Hike this trail if you want a serious challenge with uninterrupted mountain views from the tallest mountain in S.C. On this route you’ll encounter creek crossings with small footbridges + steep mountain slopes. On your way back, you can return the way you came or (for a less strenuous option) you can follow the Ridge Trail to the Table Rock Trail.

Carrick Creek Trail, Table Rock State Park, 158 Ellison Ln., Pickens

  • Difficulty: 🥾🥾
  • Length: 2 mile loop
  • Pet-friendly: Yes

Hike this trail if you want to see lots of waterfalls and can handle some steep elevation changes. Be sure to check out the observation deck less than 100 yards up the trail at Carrick Creek Falls. There are three other trails in the park, including Table Rock Trail which summits Table Rock Mountain. See those here.

Natural Bridge Nature Trail, Keowee-Toxaway State Park, 108 Residence Dr., Sunset

  • Difficulty: 🥾🥾
  • Length: 1.3 miles
  • Pet-friendly: Yes

Hike this trail if you want views of Lake Keowee, mountain laurel, and natural blueberry bushes. Natural Bridge Nature Trail is aptly named for the natural bridge that allows you to cross Poe Creek.

Raven Rock, Keowee-Toxaway State Park, 108 Residence Dr., Sunset

  • Difficulty: 🥾🥾
  • Length: 4.4 mile loop
  • Pet-friendly: Yes

Hike this trail if you want a longer outing on land that Cherokee Indians once traversed. This trail starts at the Meeting House and is well-marked. Wildlife in this park includes white tail deer, chipmunks, and salamanders.

Rainbow Falls Trail, Jones Gap State Park, 303 Jones Gap Rd., Marietta

  • Difficulty: 🥾🥾
  • Length: 4.4 miles out-and-back
  • Pet-friendly: Yes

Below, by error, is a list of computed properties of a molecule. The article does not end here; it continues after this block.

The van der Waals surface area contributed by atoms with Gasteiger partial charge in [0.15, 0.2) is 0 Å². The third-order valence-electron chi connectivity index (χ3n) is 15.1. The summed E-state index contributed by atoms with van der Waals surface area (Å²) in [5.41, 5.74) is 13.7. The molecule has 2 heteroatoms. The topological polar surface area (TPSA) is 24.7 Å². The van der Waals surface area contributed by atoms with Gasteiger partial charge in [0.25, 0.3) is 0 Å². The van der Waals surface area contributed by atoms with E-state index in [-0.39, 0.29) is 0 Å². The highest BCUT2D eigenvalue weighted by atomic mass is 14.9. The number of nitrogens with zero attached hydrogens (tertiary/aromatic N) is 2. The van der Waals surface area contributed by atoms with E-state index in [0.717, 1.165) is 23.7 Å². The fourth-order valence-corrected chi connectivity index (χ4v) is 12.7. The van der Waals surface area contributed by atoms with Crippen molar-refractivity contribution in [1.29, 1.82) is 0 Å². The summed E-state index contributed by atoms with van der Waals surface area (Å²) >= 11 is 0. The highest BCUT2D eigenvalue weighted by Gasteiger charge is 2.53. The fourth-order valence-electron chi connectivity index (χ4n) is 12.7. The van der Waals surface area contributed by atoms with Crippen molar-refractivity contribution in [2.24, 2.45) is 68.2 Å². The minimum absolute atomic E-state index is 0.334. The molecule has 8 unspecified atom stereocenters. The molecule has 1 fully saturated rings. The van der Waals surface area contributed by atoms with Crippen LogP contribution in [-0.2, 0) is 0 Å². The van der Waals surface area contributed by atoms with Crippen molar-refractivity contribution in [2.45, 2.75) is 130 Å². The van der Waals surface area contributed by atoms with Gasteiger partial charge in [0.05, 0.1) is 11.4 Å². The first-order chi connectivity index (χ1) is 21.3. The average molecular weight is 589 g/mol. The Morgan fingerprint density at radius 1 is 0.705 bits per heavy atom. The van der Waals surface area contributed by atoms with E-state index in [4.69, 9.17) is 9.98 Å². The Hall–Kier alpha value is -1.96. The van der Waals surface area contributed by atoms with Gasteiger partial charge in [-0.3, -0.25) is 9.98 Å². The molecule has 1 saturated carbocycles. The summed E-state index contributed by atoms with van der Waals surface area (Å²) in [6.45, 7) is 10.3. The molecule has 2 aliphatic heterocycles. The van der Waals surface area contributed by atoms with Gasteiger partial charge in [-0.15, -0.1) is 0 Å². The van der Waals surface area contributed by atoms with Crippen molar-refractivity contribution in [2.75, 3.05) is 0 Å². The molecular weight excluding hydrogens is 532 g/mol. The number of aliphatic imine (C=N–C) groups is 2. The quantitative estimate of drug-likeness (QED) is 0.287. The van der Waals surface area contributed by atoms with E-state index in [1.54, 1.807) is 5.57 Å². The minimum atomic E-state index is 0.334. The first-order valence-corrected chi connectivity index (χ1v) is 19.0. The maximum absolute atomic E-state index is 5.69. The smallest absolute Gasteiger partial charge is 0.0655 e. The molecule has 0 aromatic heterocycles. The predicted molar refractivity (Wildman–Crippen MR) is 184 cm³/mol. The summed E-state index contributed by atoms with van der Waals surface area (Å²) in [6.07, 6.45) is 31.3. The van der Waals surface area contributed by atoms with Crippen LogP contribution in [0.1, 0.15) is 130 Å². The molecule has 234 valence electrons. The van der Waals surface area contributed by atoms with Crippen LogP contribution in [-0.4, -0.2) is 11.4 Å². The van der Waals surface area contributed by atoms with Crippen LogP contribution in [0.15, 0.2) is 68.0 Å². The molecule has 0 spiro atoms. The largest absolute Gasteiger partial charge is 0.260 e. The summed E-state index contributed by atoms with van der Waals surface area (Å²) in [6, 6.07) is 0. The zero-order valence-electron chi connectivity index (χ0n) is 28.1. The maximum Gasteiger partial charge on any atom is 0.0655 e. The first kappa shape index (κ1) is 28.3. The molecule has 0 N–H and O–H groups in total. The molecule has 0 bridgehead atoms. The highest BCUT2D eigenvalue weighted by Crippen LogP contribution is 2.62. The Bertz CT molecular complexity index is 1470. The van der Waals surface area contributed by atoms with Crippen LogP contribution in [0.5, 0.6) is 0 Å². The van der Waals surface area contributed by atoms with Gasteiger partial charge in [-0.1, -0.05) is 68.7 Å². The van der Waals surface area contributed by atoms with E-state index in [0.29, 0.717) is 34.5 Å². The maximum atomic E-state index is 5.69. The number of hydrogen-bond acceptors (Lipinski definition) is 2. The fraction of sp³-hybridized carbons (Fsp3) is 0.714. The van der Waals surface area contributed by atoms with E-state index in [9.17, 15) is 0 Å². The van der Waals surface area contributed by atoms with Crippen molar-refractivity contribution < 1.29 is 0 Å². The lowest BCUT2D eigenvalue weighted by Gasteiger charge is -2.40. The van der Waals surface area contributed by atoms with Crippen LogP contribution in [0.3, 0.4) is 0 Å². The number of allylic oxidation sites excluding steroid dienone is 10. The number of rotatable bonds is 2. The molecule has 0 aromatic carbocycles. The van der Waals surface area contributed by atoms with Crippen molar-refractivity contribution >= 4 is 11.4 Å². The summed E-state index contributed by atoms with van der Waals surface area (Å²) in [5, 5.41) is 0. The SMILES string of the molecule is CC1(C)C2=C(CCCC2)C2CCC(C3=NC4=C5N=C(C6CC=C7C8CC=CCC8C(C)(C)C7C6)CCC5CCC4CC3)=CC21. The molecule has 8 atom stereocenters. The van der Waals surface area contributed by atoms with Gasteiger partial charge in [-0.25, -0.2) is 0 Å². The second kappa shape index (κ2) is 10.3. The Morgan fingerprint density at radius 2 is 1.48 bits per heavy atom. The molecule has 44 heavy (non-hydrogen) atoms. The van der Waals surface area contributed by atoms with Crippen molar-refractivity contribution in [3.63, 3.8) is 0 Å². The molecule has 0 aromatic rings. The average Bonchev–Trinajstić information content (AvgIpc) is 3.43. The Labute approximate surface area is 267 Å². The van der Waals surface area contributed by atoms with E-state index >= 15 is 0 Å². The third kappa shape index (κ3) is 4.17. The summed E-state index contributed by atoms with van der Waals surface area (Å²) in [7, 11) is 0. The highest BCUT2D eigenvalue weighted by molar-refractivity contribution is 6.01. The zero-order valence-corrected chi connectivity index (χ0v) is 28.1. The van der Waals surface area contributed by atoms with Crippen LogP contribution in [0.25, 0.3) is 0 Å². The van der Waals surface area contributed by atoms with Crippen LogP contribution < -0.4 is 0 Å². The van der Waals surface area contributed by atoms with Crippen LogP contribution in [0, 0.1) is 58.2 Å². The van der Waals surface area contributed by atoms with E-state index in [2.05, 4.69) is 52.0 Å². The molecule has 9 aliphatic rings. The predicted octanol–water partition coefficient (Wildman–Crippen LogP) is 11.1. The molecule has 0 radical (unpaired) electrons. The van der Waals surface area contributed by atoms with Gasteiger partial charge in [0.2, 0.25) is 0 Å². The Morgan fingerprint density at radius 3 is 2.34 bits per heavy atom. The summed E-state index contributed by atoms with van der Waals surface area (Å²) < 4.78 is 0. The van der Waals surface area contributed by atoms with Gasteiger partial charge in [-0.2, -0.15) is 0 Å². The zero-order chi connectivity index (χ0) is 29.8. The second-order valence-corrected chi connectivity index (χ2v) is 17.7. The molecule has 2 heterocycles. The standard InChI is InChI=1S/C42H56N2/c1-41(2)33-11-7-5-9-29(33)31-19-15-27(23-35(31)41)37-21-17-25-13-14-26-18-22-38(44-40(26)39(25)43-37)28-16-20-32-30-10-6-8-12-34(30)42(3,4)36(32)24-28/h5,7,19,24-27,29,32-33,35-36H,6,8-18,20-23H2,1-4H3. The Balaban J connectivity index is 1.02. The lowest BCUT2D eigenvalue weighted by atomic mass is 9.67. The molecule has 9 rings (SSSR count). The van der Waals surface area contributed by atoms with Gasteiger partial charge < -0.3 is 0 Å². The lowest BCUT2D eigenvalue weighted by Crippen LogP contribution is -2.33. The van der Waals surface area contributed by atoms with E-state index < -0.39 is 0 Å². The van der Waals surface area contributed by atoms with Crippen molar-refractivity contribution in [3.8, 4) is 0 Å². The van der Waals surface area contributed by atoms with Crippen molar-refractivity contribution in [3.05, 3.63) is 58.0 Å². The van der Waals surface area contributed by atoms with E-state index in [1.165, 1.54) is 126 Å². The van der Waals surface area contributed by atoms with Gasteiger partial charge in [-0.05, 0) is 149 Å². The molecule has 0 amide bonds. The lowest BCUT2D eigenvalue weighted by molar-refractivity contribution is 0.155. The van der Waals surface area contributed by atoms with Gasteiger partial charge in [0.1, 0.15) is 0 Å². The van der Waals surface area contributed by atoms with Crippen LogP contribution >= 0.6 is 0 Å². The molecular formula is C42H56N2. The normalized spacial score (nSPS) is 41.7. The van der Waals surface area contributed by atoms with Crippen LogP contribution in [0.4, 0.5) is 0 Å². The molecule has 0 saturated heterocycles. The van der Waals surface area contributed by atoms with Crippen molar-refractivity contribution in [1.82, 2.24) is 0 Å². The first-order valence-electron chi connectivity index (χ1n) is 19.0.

Hike this trail if you’re looking for waterfall views or bird watching. Other great waterfalls to see in Jones Gap State Park include: Falls Creek Falls, Jones Gap Falls, and Silver Steps Falls. Jones Gap State Park has limited parking, so get there early. There is also little-to-no cell phone coverage.

Hospital Rock Trail, Jones Gap State Park, 303 Jones Gap Rd., Marietta

  • Difficulty: 🥾🥾🥾
  • Length: 8.8 miles out-and-back
  • Pet-friendly: Yes

Hike this trail if you’re looking for a serious challenge – it’s identified as one of the “most rugged and difficult trails in the state.” Legend says Confederate deserters hid out under Hospital Rock during the Civil War.

Oconee Bell Nature Trail, Devils Fork State Park, 161 Holcombe Cir., Salem

  • Difficulty: 🥾🥾
  • Length: 1.5 loop
  • Wheelchair accessible: No
  • Pet-friendly: Yes

Hike this trail if you want to spend the day relaxing by a pond. This hike starts in the parking lot near the Ranger Station and is well-marked (making it a great option for first time hikers). The path leads you through a hardwood forest and along a creek. DYK Devils Fork State Park gets its name from a rare wild flower?

Hidden Falls, Oconee State Park, 624 State Park Rd., Mountain Rest

  • Difficulty: 🥾🥾
  • Length: 2.4 miles
  • Pet-friendly: Yes

Hike this trail if it’s rained recently. The Hidden Falls will be in its prime after a storm – the flow drops 60 ft. over a series of granite ledges but during dry conditions it may be reduced to a trickle. Rock benches offer hikers a place to sit and take in the dense underbrush.